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June 2016

UnitedHealthcare Shapes the Future of Workplace Wellness Programs

Stock Photo
Stock Photo

June is National Employee Wellbeing Month – an opportunity for companies in Texas to implement, evaluate and refine their employee wellness programs. An estimated 70 percent of employers already offer wellness programs, and 8 percent more plan to do so during the next year, according to the Society for Human Resource Management.

Employers are investing in wellness programs because these initiatives can support their employees’ desire to improve their health and create a happier, healthier workforce while reducing costs for employees and the company.

Some of these wellness programs give employees wearable devices at no additional charge, helping provide a more accurate and comprehensive summary of the user’s daily activity, sleep patterns and other health markers. Fitness trackers – usually small devices worn around the wrist or clipped onto clothing – give users a snapshot of actual physical activity.

Employers nationwide are expected to incorporate more than 13 million fitness tracking devices into their wellness programs by 2018, according to technology consultancy Endeavors Partners. That’s important, considering a study published in Science & Medicine showed people tend to overestimate how much exercise they get each week by more than 50 minutes, and they underestimate sedentary time by more than two hours. People who use wearable devices are better able to monitor and hold themselves accountable for their physical activity.

Here are five tips for employers to help improve and enhance wellness programs:

  • Offer Incentives: More employees may participate in wellness programs when companies offer incentives, which can include gift cards, lower health insurance premiums, cash bonuses, and discounts on various health products and services. One such unique program offered by UnitedHealthcare, called Motion, enables employees to earn up to $1,095 per year to pay for out-of-pocket health care costs by meeting specific daily walking goals.
  • Gather Biometric Data: Biometric screenings may give employees a better snapshot of their current health, including weight, body mass index and blood glucose, so offering them onsite at the workplace and at health fairs may encourage more employees to participate. More advanced programs can include connected devices, such as a Bluetooth-enabled wireless scale, blood pressure monitor or thermometer, which can transmit the participant’s vital signs to a case management nurse or wellness coach.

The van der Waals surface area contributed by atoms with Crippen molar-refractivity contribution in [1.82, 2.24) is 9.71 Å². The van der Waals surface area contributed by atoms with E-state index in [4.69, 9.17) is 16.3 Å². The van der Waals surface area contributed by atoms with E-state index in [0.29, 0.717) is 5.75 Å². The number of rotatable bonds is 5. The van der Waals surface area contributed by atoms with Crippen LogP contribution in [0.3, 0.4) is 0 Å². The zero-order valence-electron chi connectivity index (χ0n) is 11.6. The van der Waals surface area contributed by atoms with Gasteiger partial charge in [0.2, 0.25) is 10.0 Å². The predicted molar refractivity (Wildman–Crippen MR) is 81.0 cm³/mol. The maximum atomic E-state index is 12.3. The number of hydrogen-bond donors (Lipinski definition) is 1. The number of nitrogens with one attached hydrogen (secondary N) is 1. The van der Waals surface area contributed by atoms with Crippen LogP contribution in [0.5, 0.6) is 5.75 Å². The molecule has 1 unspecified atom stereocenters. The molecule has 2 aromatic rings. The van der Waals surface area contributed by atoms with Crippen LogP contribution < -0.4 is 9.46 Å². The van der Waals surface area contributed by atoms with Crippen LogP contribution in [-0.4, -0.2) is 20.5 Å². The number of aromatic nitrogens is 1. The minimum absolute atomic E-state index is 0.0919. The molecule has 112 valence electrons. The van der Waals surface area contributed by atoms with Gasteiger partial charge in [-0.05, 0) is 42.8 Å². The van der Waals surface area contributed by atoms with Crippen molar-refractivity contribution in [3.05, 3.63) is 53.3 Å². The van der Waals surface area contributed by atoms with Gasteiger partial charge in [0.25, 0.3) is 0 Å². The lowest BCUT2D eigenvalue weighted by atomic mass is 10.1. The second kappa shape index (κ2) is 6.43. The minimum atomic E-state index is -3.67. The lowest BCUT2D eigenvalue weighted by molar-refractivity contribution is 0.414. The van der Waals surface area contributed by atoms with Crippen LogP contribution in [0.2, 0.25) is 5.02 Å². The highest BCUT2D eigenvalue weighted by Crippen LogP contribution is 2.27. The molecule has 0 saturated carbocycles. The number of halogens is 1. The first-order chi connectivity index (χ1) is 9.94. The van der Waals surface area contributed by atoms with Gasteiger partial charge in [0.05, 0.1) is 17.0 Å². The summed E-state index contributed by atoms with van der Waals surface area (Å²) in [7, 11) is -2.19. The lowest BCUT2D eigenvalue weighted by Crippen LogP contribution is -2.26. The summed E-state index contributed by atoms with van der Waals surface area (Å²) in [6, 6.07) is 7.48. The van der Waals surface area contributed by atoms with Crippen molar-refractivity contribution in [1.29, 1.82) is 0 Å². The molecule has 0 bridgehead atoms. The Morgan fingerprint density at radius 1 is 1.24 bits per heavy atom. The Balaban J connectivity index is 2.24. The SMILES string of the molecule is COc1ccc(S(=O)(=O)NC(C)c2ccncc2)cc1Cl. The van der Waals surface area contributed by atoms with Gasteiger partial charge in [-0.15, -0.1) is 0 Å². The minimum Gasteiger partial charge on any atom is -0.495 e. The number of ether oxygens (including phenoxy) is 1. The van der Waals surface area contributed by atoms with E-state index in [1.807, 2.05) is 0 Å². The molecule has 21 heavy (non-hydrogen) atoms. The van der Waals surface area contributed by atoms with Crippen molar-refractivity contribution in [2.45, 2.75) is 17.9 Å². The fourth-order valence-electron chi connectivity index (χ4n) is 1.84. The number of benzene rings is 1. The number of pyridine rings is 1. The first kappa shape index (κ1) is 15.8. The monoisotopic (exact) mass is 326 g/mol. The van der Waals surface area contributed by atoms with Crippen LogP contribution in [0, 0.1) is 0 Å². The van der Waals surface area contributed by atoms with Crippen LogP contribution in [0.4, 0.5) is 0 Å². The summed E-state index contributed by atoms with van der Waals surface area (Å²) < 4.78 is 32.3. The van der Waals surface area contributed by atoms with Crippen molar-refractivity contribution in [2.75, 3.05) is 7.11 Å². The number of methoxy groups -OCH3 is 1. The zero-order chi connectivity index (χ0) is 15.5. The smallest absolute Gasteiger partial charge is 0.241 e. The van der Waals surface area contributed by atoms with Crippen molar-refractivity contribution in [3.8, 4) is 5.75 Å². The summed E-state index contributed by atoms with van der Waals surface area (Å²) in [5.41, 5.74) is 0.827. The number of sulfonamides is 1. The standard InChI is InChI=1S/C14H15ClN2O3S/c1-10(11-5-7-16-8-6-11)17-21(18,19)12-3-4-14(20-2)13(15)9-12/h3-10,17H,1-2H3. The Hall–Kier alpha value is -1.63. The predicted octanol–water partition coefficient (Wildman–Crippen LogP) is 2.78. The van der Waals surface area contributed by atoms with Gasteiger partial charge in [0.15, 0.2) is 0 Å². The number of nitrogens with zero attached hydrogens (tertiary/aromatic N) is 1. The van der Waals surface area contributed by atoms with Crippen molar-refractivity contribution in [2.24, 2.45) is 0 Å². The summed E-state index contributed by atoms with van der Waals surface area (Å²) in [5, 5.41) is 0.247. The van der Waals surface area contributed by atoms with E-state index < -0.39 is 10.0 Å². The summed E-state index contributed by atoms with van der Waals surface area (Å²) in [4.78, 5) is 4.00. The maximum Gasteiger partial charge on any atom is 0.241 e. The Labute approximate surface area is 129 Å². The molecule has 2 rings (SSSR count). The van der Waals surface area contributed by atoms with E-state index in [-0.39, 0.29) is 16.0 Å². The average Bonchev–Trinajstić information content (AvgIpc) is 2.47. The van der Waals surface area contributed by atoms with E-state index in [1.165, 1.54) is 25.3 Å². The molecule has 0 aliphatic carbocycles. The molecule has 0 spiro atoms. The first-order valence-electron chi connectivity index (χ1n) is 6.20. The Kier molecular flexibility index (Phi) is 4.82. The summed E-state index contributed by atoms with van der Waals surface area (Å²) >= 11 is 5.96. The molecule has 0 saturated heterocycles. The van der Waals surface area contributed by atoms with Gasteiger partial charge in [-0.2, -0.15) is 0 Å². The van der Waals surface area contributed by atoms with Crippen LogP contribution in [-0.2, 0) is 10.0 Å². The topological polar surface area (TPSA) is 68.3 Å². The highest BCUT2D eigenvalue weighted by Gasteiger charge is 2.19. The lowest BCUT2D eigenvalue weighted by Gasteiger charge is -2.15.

• Keep Data Secure: Companies that want to incorporate fitness trackers and other connected devices should first ensure the health plan will keep private data secure. This includes using the latest encryption technology, including medical-grade connectivity for seamless and secure data transmission. Management should never have access to individual employee data; instead, the health plan should report aggregate data to help the company assess the value of its wellness program.
  • Generate Support: Set up a wellness committee with “wellness champions,” selecting leaders within the organization who are respected by their peers and can motivate others. Use email, promotional flyers and in-person meetings to communicate the goals of the program. Messages from executives will demonstrate leadership support and may improve participation.
  • Track Results: Evaluate the success of the wellness program each year, taking note of employee engagement and medical costs. While engagement can vary, some companies have achieved participation rates of more than 85 percent.   

Following these tips, including the adoption of new technologies such as fitness trackers, may help employers and employees maximize the benefit they get out of employer-sponsored wellness programs – and improve the health of the company and its workforce.

UnitedHealthcare Honors Fort Bend ISD Project SEARCH Graduates

Project SEARCH graduates pose with (back, left) Don Langer, CEO, UnitedHealthcare Community Plan of Texas, Dr. Charles Dupre, Fort Bend ISD Superintendent, and Rep. Rick Miller (TX-26) (far right).
Project SEARCH graduates pose with (back, left) Don Langer, CEO, UnitedHealthcare Community Plan of Texas, Dr. Charles Dupre, Fort Bend ISD Superintendent, and Rep. Rick Miller (TX-26) (far right).

UnitedHealthcare recently held its annual Project SEARCH graduation ceremony. Families, teachers and UnitedHealthcare leaders recognized seven Fort Bend Independent School District students living with disabilities who have completed an internship with UHC’s Sugar Land office.

These students worked as interns, shadowing UHC employees and gaining confidence, pride and office skills. The program’s goal is to help young adults make a successful transition from school to productive adult life through employment training and learning independent living skills.

Project SEARCH was established 20 years ago by Erin Riegle, Director of the Emergency Department at Cincinnati Children’s Hospital Medical Center. It has since grown to include more than 300 sites in the U.S. and around the world, helping thousands of people living with disabilities to pursue fulfilling careers.

Congratulations, 2016 graduates!

Project SEARCH intern Bryan Xu receives his graduation certificate from Angela Trahan, Chief Operations Officer, UnitedHealthcare Community Plan of Texas (left), and Project SEARCH teacher Leah Davis.
Project SEARCH intern Bryan Xu receives his graduation certificate from Angela Trahan, Chief Operations Officer, UnitedHealthcare Community Plan of Texas (left), and Project SEARCH teacher Leah Davis.
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